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From left: Alicen Moser, Roger Erb, John Wolbers, Mark Conrad and Michael Pierce in the West End Players Guild production of "Equivocation"

Photo by John Lamb

William Shakespeare (Roger Erb) has been commissioned to write a play about an unsuccessful treasonous plot. But the Bard — or Shagspeare, as he’s referred to in “Equivocation,” running through Sunday in a West End Players Guild production — is at his wit’s end. A fact-based account of the Gunpowder Plot could offend the king. But he can’t bring himself to betray the truth.

And there’s a bigger problem: The plot failed, which makes turning it into a spellbinding story problematic. That’s of little concern to the king's representative, Robert Cecil (John Wolbers), who wields his authority with diabolical glee and strongly urges the playwright to churn out something worth applauding.

As if that weren’t enough pressure, Shagspeare must also contend with his players, who just want him to continue generating material that mesmerizes the common folk. Desperate to deliver on his commitment, he considers substituting a tragedy that he’d discarded. The one about the dangerously ambitious Macbeth.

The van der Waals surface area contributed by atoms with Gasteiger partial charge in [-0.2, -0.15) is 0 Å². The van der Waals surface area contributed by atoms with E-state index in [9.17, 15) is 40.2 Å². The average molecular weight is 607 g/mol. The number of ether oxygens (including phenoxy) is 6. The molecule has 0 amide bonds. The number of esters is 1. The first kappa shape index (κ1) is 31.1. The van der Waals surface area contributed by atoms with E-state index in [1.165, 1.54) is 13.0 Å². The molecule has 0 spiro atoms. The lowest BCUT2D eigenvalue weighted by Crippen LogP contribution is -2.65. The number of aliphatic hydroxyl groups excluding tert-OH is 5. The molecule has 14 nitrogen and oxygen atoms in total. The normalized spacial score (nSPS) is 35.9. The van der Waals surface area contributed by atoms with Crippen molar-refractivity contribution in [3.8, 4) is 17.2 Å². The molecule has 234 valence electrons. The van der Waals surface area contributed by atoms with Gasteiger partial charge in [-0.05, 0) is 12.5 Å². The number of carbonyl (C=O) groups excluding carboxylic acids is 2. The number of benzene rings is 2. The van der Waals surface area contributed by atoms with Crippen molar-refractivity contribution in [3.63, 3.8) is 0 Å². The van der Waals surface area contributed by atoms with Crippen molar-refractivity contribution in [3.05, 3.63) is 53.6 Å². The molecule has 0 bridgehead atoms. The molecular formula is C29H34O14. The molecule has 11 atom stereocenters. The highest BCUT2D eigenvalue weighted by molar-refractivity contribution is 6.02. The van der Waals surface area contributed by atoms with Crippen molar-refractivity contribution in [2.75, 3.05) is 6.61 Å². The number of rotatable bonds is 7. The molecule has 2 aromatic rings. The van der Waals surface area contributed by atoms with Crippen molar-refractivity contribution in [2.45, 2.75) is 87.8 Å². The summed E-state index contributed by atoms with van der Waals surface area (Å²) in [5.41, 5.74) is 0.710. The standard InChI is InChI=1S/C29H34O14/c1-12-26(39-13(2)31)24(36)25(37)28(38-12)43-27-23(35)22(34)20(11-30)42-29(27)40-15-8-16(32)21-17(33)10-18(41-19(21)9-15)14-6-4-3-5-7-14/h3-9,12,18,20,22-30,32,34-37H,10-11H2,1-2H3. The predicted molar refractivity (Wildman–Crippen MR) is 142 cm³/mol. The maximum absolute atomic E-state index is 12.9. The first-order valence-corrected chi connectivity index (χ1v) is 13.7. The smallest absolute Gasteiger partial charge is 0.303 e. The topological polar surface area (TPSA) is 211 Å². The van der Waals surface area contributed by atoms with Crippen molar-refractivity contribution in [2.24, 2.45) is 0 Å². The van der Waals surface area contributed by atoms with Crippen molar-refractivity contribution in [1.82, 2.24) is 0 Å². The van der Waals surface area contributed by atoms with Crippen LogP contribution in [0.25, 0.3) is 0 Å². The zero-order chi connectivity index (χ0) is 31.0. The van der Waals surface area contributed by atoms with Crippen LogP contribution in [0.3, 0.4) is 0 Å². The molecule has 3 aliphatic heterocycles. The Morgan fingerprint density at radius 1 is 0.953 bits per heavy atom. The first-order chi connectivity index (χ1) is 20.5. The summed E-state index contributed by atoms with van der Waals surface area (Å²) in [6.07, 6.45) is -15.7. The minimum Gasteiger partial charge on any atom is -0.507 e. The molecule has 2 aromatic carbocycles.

Inspired by events surrounding the real-life Gunpowder Plot, with Shakespeare inserted into the scenario, playwright Bill Cain's comedy-drama is as much about theater in the Bard's time as it is about political intrigue. The play is at its best when depicting the backstage drama involved in putting on a show and the balance that a theater company must strike between being true to its art and pleasing its audience.

The play is less successful in maintaining focus — particularly in the second act, which drags on past several possible endings. And the one it settles on seems to come out of nowhere.

Yet as a celebration of theater, “Equivocation” has its merits, among them Tom Kopp’s imaginative direction and a terrific acting ensemble that also includes Reginald Pierre, Michael Pierce, Mark Conrad and Alicen Moser.

Despite its flaws, this is a witty and wonderfully insightful play and a must-see for fans of all things Shakespearean.